Once again, I find myself protecting Chris from most certain death by epic fall by means of clutching the seat of his pants (those of you who read the “Mighty Masaya” entry from our 10/2008 Central America trip will understand what I’m talking about and know that Chris seems to scoff at altitude. And although this isn’t a seemingly bottom-less fiery volcano, it’s fearsome just the same.).
This time, he’s leaning as far as he possibly can over the spiky protection rail atop la Tour Montparnasse.
This 59-story skyscraper, with its zippy 38-second elevator (although Chris timed it at a whopping 46 seconds both ways—insisting we ought to write a lengthy letter to operators about falseness in advertising) offers spectacular views of Paris. We take in the 360° panoramas, squinting through binoculars adjusted to Chris’s annoyingly perfect vision—yes, reality is still both literally and metaphorically somewhat blurry to me—to view some of the monuments we’ve visited, including Notre-Dame, the Arc de Triomphe, the Musee du Louvre and Sainte-Chapelle, and some of the sights we have yet to see, namely Musee de l’Armee (Napoleon’s Tomb), la Tour Eiffel and the sewers of Paris.
Okay, well maybe we can’t actually see the sewers from our post just shy of the heavens, but you get the idea.
In the meantime, I’m hoping Chris’s Patagonia pants can take the strain of nearly all his weight as he captures the bird’s eye view of Paris.
He points out the Louvre, where I had an intimate moment with my Mona. Those of you who know me well and have witnessed my inexplicable attachment to a little plastic Leonardo da Vinci action figure can imagine my absolute joy in having seen the Mona Lisa in person. Well, as in person as one can get with multiple panes of glaring, protective glass and throngs of camera-insane tourists between us. The rest of the museum was overwhelming icing on the cake, especially the awe-inspiring Winged Victory of Samothrace.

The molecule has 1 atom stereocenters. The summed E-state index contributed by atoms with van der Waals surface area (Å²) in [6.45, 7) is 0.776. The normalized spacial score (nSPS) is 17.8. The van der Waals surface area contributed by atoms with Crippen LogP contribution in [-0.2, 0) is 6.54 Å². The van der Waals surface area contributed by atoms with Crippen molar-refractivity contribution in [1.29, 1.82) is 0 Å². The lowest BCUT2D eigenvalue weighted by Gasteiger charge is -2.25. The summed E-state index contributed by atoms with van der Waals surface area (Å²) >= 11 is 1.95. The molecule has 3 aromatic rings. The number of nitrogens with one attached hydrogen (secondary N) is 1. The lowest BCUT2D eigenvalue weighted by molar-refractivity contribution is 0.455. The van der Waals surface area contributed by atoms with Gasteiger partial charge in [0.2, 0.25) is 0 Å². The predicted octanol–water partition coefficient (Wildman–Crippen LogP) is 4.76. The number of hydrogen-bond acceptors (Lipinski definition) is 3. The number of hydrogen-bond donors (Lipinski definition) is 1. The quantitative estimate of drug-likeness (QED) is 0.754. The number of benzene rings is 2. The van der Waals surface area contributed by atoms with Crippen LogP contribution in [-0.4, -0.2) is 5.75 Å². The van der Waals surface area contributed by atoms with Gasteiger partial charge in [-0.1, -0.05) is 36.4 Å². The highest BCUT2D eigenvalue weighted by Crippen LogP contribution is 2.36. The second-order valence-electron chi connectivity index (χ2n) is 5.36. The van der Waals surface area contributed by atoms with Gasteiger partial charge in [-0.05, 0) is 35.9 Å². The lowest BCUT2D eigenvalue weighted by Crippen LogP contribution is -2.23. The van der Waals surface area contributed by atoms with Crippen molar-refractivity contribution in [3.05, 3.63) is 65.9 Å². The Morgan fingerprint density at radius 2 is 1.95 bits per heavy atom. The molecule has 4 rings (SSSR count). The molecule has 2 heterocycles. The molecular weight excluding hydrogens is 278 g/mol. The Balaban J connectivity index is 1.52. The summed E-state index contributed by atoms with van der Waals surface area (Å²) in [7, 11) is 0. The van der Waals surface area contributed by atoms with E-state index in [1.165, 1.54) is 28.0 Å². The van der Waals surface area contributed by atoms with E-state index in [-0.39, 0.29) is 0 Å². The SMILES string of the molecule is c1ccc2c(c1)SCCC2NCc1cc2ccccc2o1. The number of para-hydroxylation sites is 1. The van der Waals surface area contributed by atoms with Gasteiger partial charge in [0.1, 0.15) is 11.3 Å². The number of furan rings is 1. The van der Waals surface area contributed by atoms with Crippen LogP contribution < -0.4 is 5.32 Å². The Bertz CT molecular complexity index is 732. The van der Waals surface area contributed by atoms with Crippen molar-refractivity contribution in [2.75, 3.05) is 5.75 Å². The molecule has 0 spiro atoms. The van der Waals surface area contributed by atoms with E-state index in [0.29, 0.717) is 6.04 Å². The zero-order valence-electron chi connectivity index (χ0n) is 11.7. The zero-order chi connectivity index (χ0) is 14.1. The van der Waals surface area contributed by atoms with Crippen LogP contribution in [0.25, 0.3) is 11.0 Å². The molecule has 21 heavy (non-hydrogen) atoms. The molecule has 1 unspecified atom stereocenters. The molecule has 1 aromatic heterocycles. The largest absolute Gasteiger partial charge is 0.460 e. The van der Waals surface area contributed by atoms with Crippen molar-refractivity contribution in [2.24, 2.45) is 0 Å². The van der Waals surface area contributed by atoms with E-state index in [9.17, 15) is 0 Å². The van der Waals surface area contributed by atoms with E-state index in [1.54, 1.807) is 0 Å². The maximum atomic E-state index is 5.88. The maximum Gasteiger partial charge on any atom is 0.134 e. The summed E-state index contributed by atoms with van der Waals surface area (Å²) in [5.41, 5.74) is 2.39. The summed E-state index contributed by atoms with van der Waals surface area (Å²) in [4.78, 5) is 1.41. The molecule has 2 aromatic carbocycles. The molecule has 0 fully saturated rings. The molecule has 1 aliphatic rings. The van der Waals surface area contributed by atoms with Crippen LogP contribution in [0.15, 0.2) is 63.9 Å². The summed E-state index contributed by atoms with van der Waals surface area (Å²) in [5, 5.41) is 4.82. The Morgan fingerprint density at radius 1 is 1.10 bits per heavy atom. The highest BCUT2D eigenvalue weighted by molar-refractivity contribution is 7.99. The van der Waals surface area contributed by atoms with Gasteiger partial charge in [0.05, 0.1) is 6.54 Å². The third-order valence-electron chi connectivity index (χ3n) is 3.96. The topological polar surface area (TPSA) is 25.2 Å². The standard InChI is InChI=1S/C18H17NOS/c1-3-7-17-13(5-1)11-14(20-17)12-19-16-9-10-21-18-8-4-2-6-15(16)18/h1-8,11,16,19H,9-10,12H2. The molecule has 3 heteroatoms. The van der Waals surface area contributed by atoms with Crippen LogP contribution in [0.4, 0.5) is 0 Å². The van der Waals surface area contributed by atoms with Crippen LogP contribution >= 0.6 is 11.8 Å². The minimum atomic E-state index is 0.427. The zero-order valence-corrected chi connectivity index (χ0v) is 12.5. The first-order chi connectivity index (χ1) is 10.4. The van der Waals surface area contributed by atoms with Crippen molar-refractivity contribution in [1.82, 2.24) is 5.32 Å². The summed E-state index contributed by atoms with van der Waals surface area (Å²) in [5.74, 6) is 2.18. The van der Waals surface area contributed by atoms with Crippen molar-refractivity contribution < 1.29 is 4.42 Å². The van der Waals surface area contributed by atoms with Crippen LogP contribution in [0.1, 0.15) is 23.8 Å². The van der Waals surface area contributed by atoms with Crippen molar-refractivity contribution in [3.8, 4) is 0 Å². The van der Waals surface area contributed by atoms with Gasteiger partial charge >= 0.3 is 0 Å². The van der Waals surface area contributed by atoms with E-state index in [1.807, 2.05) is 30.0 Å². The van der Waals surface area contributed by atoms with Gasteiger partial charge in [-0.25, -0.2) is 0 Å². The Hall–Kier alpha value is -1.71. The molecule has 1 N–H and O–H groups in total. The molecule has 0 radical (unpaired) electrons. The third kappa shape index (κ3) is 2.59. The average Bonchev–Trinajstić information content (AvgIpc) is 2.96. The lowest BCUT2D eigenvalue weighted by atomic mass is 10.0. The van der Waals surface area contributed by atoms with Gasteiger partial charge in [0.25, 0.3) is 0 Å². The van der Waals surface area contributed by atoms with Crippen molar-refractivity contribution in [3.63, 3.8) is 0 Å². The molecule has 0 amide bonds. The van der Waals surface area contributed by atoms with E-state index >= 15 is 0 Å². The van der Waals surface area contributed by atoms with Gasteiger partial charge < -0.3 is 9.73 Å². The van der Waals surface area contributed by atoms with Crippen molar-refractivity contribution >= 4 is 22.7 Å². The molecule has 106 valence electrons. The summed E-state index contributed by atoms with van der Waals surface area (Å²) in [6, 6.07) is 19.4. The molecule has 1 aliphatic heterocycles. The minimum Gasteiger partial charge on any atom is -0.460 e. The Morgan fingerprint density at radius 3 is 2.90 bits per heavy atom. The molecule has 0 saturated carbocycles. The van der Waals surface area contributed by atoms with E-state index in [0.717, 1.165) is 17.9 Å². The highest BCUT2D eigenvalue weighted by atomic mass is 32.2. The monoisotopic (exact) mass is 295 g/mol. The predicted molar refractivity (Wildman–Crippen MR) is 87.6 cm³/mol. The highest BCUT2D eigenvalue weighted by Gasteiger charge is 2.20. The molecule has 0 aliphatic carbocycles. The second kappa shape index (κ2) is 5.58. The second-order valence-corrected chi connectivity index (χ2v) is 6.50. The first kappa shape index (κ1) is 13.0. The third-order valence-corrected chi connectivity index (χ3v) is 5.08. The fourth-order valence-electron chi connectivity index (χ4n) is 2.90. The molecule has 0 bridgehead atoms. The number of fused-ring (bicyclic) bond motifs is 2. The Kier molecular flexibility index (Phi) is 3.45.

It then takes Chris about three full frustrating minutes to get my eyes to fix upon the Arc du Triomphe, from the top of which we first got our bearings in this magnificent city. He traces his finger along the Champs Elysees, our path past the Museum of Natural History to the Louvre. Then downward to Notre Dame, her flying buttresses catching the pink light of the sunset.
We have truly had a most incredible two days in Paris, with two more left to go. Today we ascertain whether there is truth or not to the rumors that Metro workers will strike tomorrow, which would infuriatingly thwart our plans to bicycle around Versaille. Oh, and also today we ascend la Tour Eiffel. To the streets! (Revolution not necessary).